Egyptian analysts began examining the contents of the two "black box" recorders recovered from the airliner although the process, according to a civil aviation source, could take days. However, Russian Transport Minister Maxim Sokolov told Russia 24 television that this work had not yet started. 

Carriers from United Arab Emirates, Qatar, Bahrain and Kuwait said they would re-route flights over Sinai as a security precaution until there was more clarity. Abu Dhabi's Etihad Airways said it would continue to overfly the peninsula but avoid airspace over certain areas on the advice of Egyptian authorities.

A militant group affiliated to Islamic State in Egypt said in a statement that it brought down the plane "in response to Russian airstrikes that killed hundreds of Muslims on Syrian land", but Sokolov told Interfax news agency the claim "can't be considered accurate".
Egyptian President Abdel Fattah al-Sisi said it could take months to establish the truth behind the crash though his country was cooperating with Russia to aid investigations. 
"This is a complicated matter and requires advanced technologies and broad investigations that could take months," Sisi said in a televised speech on Sunday. 
The wreckage was found in a desolate area of stony ground.
Rescuers had collected the colorful suitcases of the passengers into a pile. A pink child's sandal decorated with white flowers lay among the debris, a reminder that 17 children were among those killed as they headed home from their holidays.

Parts of the wreckage were blackened and charred, with one section forming heaps of twisted metal, although the blue Metrojet logo was still visible on its broken tail fin.
As the Russian investigators moved slowly across the site, Egyptian military helicopters buzzed overhead, combing the wider area for debris - or bodies - not yet found.
At least 163 bodies had already been recovered and transported to various hospitals including Zeinhom morgue in Cairo, according to a cabinet statement. 
Airport security sources said Russian experts who arrived on Saturday brought with them refrigerators and DNA samples to help identify and take home the dead. 
Russian experts had already visited the morgue on Saturday night and Moscow's ambassador to Cairo said the first 130 bodies were due to leave on Sunday evening bound for St Petersburg.

Experts from Airbus have begun arriving in Egypt to assist in the investigation, the civil aviation ministry said.

ISIS claims: We downed Russian airliner in ‘sophisticated attack’

Insiders in the group that represents ISIS in the Gaza Strip claimed to WND Sunday that the global jihadist group will soon release information purporting to show how it helped to bring down the Russian passenger plane that crashed in Egypt, killing all 224 people on board.
Salafist jihadists in the Gaza Strip who operate under the ISIS banner in the territory said the global jihad group was indeed involved in the downing of the aircraft Saturday morning.
They claimed it was not a missile that brought the plane down and that supposed evidence will soon be released by ISIS.
One ISIS leader in Gaza told WND that “in the Russian plane operation our brothers used their brains more than their bullets or their explosives. It was part of a brains war.”
The ISIS leader hinted to similarities with the 9/11 attacks as far as what he described as the level of sophistication of the claimed attack on the Russian jet.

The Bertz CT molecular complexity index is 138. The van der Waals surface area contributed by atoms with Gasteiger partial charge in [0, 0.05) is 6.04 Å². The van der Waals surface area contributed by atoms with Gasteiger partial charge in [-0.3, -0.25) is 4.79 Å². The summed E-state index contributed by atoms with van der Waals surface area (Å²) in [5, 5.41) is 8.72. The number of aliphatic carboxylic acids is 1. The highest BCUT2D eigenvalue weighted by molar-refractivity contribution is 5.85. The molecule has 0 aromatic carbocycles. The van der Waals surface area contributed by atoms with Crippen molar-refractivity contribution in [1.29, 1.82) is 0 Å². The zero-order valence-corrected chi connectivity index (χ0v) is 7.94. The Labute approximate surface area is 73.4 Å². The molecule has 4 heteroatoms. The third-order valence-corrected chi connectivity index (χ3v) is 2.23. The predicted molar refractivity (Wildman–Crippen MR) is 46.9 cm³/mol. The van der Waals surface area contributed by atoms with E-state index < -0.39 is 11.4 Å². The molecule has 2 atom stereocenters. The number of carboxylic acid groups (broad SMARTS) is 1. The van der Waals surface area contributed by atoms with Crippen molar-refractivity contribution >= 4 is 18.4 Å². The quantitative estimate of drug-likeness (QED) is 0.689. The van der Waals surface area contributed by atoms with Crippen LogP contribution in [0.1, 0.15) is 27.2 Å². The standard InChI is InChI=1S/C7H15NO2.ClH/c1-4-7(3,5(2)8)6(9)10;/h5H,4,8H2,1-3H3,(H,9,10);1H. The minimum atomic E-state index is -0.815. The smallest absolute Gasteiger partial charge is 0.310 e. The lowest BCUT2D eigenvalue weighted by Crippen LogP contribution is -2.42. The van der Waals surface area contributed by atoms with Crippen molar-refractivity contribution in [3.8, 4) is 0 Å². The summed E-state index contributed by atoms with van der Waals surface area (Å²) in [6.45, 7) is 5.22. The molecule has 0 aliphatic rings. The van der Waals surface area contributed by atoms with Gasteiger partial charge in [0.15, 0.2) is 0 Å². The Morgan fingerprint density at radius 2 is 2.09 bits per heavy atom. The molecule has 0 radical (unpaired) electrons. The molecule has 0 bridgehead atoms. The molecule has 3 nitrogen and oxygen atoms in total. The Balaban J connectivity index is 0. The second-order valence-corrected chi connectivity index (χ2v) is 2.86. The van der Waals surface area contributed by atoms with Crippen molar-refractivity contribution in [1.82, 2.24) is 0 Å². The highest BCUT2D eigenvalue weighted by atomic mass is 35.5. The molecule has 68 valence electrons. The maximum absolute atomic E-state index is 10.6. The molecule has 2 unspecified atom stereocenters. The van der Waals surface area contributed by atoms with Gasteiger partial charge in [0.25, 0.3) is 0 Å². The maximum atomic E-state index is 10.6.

The ISIS leader spoke on condition of anonymity, citing specific ISIS instructions for all members of the global jihad group to refrain from putting out information concerning the attack for the time being.
Other ISIS ideologues in Gaza further claimed the video circulating on the Internet purporting to show the final moments of the Russian jet is not authentic.
The Gazan ISIS ideologues fight under the same ISIS banner as their jihadist comrades in the neighboring Peninsula, the group formerly known as Ansar Bayt al-Maqdis, which claimed it was behind the fatal plane crash.

“Early reports said it split into two and that suggests a catastrophic failure, not a mechanical failure, but perhaps an explosion on board, so I would be much more inclined to think, if we have to guess at this stage, it is much more likely to have been a bomb on board than a missile fired from the ground.”

He continued: “And there’s no sign of a distress call, so the idea that the aircraft was undergoing an mechanical problem, or an engine problem, or a fire, or something like that, you would expect that there would be some sort of distress call beforehand.”

“So the fact that there was a catastrophic failure at 31,000 feet, with the aircraft falling in two pieces, suggests to me an explosion on board. So was this caused by some form of terrible accident, which is unlikely, or a bomb, which is much more likely, my mind is moving in that direction rather than anything that happened on the ground.”

1 comment:

Peter said...

Very interesting. Seems likely there was a bomb on board. Did you see the ISIS video threatening Israel today? I thought the words were very interesting - especially the part about the war of stone and wood!

""My message to the [IDF] officers and soldiers and all the Jews - we will fight you with God's help, we will come for you from across the world and we will slaughter you like sheep, prepare for the big war, the war of stone and wood. This is be soon and not long," said the jihadist in the video.

Meanwhile, Erdogan won big today in Turkey. There were repeated shouts of 'Allah Akbar' and anti-Israel chants in the halls of the party after the win. He's already calling for a new constitution. Get ready for the 10 nation coalition!